Assistant trainer: California Chrome will run ‘race of life’ at Breeders’ Cup

Assistant trainer Alan Sherman on California Chrome: 'If he wins, obviously his value goes up. Apparently if he doesn't run his race, they're going to retire him from what I read'

Mark J. Terrill/AP

Not that long ago, California Chrome was America’s darling.

The horse had the nation holding its collective breath with a Triple Crown bid on the line after winning the Kentucky Derby and the Preakness Stakes. 

California Chrome’s hopes were dashed at the Belmont Stakes as it finished fourth and sustained a hoof injury after being stepped on out of the gate. That sidelined him for several months. When California Chrome returned to racing at the Pennsylvania Derby last month, he finished sixth. 

This week, California Chrome embraces its newfound underdog status at Santa Anita in the Breeders’ Cup, where Shared Belief is the 9-to-5 odds-on-favorite to win. California Chrome is 4-to-1 on the morning line odds, and Tonalist, which won the Belmont Stakes, is at 5-to-1 odds. Shared Belief was injured during the Triple Crown season.

The pressure is mounting on the popular California Chrome, who has a Twitter account with 17,000 followers — to return to glory in the $5 million Classic race on Saturday. Or else.

This could be the horse’s final race if it doesn’t run well.

"If he wins, obviously his value goes up. Apparently if he doesn’t run his race, they’re going to retire him from what I read," assistant trainer Alan Sherman told FOXSportswest.com by phone on Tuesday. "I don’t see that happening. I think he’ll run the race of his life."

Sherman works for his father, trainer Art Sherman, and was with California Chrome every step of the way during his quest for the Triple Crown. Asked where he read of California Chrome’s potential retirement to stud, Alan Sherman said: "I read that on Facebook."

Sherman, who was surprised by the news, referred to a recent article posted on Facebook in which co-owner Perry Martin told the Sacramento Bee. "(It’s) race by race now. A good BC Classic and we’ll keep going. (Run a) clunker and he’s off to the breeding shed."

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Sherman hopes California Chrome, which hasn’t won its last two races, lives up to its former billing that made purple-and-green caps with a horse’s logo a fashionable thing in Los Angeles.

"It’s their horse. It’s completely up to them," Sherman said. "I definitely think he’s going to run the race of his life this weekend."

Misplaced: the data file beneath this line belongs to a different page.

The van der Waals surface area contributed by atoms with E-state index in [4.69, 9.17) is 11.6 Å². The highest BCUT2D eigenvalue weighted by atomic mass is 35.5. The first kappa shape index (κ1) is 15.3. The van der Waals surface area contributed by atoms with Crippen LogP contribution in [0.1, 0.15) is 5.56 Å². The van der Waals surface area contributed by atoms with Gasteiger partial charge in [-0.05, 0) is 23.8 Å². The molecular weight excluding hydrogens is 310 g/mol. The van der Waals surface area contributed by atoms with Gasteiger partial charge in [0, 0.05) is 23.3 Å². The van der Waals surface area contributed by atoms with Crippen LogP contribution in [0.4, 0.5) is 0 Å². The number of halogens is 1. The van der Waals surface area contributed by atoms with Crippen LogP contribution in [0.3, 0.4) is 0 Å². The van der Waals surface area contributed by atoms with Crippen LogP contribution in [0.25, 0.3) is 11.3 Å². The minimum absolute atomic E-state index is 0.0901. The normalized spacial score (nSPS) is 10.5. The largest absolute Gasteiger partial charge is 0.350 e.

Sherman believes California Chrome still has the confidence and talent he did when he won the Kentucky Derby and Preakness.

"Right now, I’ve never seen him train like he’s training right now," Sherman said. "It’s unbelievable. I’ve never seen him act as sharp, even during the whole spring. He’s exceptional."

As is Shared Belief, who is unbeaten.

California Chrome and Shared Belief have never raced against one another, but there’s a rivalry brewing between the horses’ jockeys. Victor Espinoza is the jockey who rode California Chrome to the two Triple Crown race victories, and Mike Smith rides Shared Belief, co-owned by Jim Rome.

On Sept. 27, Espinoza was riding Sky Kingdom in the Awesome Again Stakes at Santa Anita, and he was suspended for seven days for pushing wide Shared Belief. Smith and Espinoza had a NASCAR driver-like confrontation after the race.

"I think it was unfair, the whole deal," Espinoza told FOXSportsWest.com in a phone interview. "I don’t lose sleep over that. Things happen. I didn’t think it was fair. I was a little disappointed by the steward (to) give me so many days. But, in a way, it helped me get a little vacation and come back and be ready for the Breeders’ Cup."

On Monday, the two were sitting next to one another at the post-draw press conference. There they said were fine with one another.

Asked Tuesday if they had worked things out, without Smith by his side, Espinoza said: "At this moment, no."

That only adds to the anticipation for Saturday’s race at Santa Anita. The horses have no history, but their jockeys sure do.

"I just want California Chrome to run his race," Espinoza said. "When he’s 100 percent, I don’t think any horse can beat him. I only worry about California Chrome. I don’t worry about other horses. I’m focused on my own horse."